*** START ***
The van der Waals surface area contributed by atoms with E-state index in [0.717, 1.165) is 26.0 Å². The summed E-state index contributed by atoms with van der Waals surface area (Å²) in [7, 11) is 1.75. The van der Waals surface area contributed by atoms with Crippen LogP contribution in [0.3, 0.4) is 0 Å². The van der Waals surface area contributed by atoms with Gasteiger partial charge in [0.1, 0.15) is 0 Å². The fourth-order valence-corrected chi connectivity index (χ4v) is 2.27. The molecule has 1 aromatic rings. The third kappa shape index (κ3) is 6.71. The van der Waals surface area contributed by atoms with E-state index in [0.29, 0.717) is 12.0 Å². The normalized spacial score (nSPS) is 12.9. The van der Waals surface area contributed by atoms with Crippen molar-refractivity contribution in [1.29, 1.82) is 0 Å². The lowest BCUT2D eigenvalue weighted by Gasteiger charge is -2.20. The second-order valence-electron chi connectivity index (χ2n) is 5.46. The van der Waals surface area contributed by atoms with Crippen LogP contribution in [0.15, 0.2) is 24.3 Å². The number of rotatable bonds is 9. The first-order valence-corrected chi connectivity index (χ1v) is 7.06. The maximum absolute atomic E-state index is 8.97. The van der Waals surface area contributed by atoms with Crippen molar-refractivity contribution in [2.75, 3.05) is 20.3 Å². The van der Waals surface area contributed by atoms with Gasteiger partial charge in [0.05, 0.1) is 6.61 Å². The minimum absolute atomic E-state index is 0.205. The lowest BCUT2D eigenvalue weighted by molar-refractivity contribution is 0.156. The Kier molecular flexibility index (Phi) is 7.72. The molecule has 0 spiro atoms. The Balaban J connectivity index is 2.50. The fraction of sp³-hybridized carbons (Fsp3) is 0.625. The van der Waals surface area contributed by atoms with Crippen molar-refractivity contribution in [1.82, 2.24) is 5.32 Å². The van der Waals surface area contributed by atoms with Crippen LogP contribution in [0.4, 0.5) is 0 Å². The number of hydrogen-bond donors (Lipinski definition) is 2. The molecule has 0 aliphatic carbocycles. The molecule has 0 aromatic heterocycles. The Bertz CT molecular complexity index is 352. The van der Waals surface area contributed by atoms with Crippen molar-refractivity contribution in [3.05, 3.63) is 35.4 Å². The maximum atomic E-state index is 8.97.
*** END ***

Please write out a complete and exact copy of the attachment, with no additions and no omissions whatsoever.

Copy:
The van der Waals surface area contributed by atoms with E-state index in [0.717, 1.165) is 26.0 Å². The summed E-state index contributed by atoms with van der Waals surface area (Å²) in [7, 11) is 1.75. The van der Waals surface area contributed by atoms with Crippen LogP contribution in [0.3, 0.4) is 0 Å². The van der Waals surface area contributed by atoms with Gasteiger partial charge in [0.1, 0.15) is 0 Å². The fourth-order valence-corrected chi connectivity index (χ4v) is 2.27. The molecule has 1 aromatic rings. The third kappa shape index (κ3) is 6.71. The van der Waals surface area contributed by atoms with E-state index in [0.29, 0.717) is 12.0 Å². The normalized spacial score (nSPS) is 12.9. The van der Waals surface area contributed by atoms with Crippen molar-refractivity contribution in [1.29, 1.82) is 0 Å². The lowest BCUT2D eigenvalue weighted by Gasteiger charge is -2.20. The second-order valence-electron chi connectivity index (χ2n) is 5.46. The van der Waals surface area contributed by atoms with Crippen LogP contribution in [0.15, 0.2) is 24.3 Å². The number of rotatable bonds is 9. The first-order valence-corrected chi connectivity index (χ1v) is 7.06. The maximum absolute atomic E-state index is 8.97. The van der Waals surface area contributed by atoms with Crippen molar-refractivity contribution in [2.75, 3.05) is 20.3 Å². The van der Waals surface area contributed by atoms with Gasteiger partial charge in [0.05, 0.1) is 6.61 Å². The minimum absolute atomic E-state index is 0.205. The lowest BCUT2D eigenvalue weighted by molar-refractivity contribution is 0.156. The Kier molecular flexibility index (Phi) is 7.72. The molecule has 0 spiro atoms. The Balaban J connectivity index is 2.50. The fraction of sp³-hybridized carbons (Fsp3) is 0.625. The van der Waals surface area contributed by atoms with Crippen molar-refractivity contribution in [1.82, 2.24) is 5.32 Å². The van der Waals surface area contributed by atoms with Crippen LogP contribution in [0.4, 0.5) is 0 Å². The number of hydrogen-bond donors (Lipinski definition) is 2. The molecule has 0 aliphatic carbocycles. The molecule has 0 aromatic heterocycles. The Bertz CT molecular complexity index is 352. The van der Waals surface area contributed by atoms with Crippen molar-refractivity contribution in [3.05, 3.63) is 35.4 Å². The maximum atomic E-state index is 8.97.